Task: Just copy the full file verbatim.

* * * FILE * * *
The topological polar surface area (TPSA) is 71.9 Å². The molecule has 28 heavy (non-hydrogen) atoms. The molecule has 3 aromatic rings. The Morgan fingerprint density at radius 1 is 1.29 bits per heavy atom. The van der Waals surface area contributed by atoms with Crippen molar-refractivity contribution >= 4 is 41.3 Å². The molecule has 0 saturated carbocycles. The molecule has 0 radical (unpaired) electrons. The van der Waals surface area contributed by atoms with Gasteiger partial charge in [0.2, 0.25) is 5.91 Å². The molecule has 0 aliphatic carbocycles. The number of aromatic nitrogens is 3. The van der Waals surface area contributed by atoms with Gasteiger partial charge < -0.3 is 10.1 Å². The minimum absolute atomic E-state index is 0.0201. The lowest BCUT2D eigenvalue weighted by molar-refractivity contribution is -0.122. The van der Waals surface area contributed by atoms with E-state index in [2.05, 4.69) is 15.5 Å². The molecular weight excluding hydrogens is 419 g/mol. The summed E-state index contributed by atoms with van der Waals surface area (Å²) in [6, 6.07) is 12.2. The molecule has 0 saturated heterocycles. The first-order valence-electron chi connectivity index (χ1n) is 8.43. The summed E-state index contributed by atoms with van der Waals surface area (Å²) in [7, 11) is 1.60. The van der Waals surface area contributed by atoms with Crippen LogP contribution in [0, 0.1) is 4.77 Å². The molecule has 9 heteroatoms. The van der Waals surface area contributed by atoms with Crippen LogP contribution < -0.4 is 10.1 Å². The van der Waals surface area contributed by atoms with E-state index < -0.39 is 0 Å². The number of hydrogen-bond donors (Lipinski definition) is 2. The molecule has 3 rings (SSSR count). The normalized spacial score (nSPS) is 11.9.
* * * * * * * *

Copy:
The topological polar surface area (TPSA) is 71.9 Å². The molecule has 28 heavy (non-hydrogen) atoms. The molecule has 3 aromatic rings. The Morgan fingerprint density at radius 1 is 1.29 bits per heavy atom. The van der Waals surface area contributed by atoms with Crippen molar-refractivity contribution >= 4 is 41.3 Å². The molecule has 0 saturated carbocycles. The molecule has 0 radical (unpaired) electrons. The van der Waals surface area contributed by atoms with Gasteiger partial charge in [0.2, 0.25) is 5.91 Å². The molecule has 0 aliphatic carbocycles. The number of aromatic nitrogens is 3. The van der Waals surface area contributed by atoms with Gasteiger partial charge < -0.3 is 10.1 Å². The minimum absolute atomic E-state index is 0.0201. The lowest BCUT2D eigenvalue weighted by molar-refractivity contribution is -0.122. The van der Waals surface area contributed by atoms with E-state index in [2.05, 4.69) is 15.5 Å². The molecular weight excluding hydrogens is 419 g/mol. The summed E-state index contributed by atoms with van der Waals surface area (Å²) in [6, 6.07) is 12.2. The molecule has 0 saturated heterocycles. The first-order valence-electron chi connectivity index (χ1n) is 8.43. The summed E-state index contributed by atoms with van der Waals surface area (Å²) in [7, 11) is 1.60. The van der Waals surface area contributed by atoms with Crippen LogP contribution in [0, 0.1) is 4.77 Å². The molecule has 9 heteroatoms. The van der Waals surface area contributed by atoms with Crippen LogP contribution < -0.4 is 10.1 Å². The van der Waals surface area contributed by atoms with E-state index < -0.39 is 0 Å². The number of hydrogen-bond donors (Lipinski definition) is 2. The molecule has 3 rings (SSSR count). The normalized spacial score (nSPS) is 11.9.